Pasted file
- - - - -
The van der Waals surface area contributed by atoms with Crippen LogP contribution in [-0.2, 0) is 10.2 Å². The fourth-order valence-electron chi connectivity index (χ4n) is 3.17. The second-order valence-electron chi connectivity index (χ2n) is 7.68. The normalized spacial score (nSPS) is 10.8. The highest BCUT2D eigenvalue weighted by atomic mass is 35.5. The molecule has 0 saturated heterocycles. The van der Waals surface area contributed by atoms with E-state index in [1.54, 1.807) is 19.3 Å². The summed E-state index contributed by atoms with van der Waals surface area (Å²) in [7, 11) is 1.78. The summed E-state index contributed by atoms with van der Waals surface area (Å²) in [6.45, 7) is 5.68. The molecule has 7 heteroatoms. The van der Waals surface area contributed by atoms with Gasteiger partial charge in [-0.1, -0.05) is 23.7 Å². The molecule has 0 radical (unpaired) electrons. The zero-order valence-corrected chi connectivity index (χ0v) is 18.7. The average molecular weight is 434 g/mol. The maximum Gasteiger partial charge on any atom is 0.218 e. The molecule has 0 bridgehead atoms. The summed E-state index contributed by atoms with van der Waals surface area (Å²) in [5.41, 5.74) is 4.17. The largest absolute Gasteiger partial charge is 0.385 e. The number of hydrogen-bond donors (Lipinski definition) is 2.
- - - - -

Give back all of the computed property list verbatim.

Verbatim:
The van der Waals surface area contributed by atoms with Crippen LogP contribution in [-0.2, 0) is 10.2 Å². The fourth-order valence-electron chi connectivity index (χ4n) is 3.17. The second-order valence-electron chi connectivity index (χ2n) is 7.68. The normalized spacial score (nSPS) is 10.8. The highest BCUT2D eigenvalue weighted by atomic mass is 35.5. The molecule has 0 saturated heterocycles. The van der Waals surface area contributed by atoms with E-state index in [1.54, 1.807) is 19.3 Å². The summed E-state index contributed by atoms with van der Waals surface area (Å²) in [7, 11) is 1.78. The summed E-state index contributed by atoms with van der Waals surface area (Å²) in [6.45, 7) is 5.68. The molecule has 7 heteroatoms. The van der Waals surface area contributed by atoms with Gasteiger partial charge in [-0.1, -0.05) is 23.7 Å². The molecule has 0 radical (unpaired) electrons. The zero-order valence-corrected chi connectivity index (χ0v) is 18.7. The average molecular weight is 434 g/mol. The maximum Gasteiger partial charge on any atom is 0.218 e. The molecule has 0 bridgehead atoms. The summed E-state index contributed by atoms with van der Waals surface area (Å²) in [5.41, 5.74) is 4.17. The largest absolute Gasteiger partial charge is 0.385 e. The number of hydrogen-bond donors (Lipinski definition) is 2.